Lobbyists Lining Up For Shot at Climate Bill
The Hill, Jim Snyder
Meanwhile, environmental groups are focusing on another delicate issue: carbon offsets. Industries that can't reduce their emissions at the smokestack enough can make up the difference by investing in the projects that offset them. Farm groups lobbied hard to ensure conservation practices like no-till farming or adding methane digesters to hog-waste lagoons, which spew methane, a particularly potent greenhouse gas, would be eligible.
Under the House bill, farmers could get credit for their climate-friendly practices they've employed since 2001. The Environmental Working Group argued this week that created a loophole that will delay meaningful emissions cuts.
"The effect of allowing polluters to take credit for what farmers and ranchers are already doing could significantly impede our progress in slowing climate change," the EWG said in a report.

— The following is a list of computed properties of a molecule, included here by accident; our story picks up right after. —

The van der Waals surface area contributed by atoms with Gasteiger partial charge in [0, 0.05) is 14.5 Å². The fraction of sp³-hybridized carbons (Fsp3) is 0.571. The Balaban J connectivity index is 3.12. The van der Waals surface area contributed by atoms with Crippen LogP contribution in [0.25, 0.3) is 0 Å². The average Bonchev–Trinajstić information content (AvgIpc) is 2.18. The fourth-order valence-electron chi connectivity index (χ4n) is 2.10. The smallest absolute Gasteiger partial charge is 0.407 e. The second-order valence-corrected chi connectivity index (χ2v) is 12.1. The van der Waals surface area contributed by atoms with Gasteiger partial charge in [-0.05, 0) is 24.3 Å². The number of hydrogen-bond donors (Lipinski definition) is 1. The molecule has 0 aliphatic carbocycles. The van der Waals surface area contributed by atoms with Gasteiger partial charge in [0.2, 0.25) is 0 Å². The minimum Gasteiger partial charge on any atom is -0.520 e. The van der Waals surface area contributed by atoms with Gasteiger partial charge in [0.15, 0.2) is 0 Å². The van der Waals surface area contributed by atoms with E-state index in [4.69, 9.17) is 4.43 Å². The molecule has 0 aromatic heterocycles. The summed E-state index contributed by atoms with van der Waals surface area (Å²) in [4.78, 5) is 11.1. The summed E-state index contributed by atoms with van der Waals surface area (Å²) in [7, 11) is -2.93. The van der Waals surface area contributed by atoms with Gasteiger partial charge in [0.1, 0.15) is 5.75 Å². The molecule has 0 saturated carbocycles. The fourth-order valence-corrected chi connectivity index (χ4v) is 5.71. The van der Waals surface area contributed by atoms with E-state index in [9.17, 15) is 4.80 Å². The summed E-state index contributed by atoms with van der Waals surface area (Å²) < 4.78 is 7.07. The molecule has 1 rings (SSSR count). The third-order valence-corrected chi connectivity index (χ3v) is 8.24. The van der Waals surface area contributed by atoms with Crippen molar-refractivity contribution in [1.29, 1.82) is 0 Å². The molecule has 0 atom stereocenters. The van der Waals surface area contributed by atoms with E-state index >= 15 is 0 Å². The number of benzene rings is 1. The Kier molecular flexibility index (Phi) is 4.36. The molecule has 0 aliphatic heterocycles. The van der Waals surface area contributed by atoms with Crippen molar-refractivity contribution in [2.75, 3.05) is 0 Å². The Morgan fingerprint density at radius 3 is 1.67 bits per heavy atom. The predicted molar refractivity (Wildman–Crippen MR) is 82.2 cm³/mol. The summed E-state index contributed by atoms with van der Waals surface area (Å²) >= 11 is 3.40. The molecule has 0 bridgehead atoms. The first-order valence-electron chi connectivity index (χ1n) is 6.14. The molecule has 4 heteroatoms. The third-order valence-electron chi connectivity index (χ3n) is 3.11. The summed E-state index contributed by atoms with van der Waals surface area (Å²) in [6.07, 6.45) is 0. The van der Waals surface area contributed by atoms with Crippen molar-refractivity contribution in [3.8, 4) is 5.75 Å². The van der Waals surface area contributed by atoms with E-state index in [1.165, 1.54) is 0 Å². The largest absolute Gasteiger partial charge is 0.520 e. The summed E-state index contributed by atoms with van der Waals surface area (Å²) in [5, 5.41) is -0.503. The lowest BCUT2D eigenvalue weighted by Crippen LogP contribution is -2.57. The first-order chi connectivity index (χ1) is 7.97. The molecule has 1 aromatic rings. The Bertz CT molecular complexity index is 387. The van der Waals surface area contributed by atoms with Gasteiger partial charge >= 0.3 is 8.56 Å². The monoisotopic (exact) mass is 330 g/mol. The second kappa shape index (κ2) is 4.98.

The group remains supportive of the House bill, however.
Corporate and other special interest lobbies usually hold out support for legislation until the very end of the process to keep some negotiating leverage. And inevitably some of the complaints voiced now by various groups will at the end of the day amount to little more than posturing. But the flip side is that as the bill advances further on its course to the president's desk, broad, feel-good statements about support for addressing the problem of climate change will give way to opposition for the particular strategy Congress devises to do so.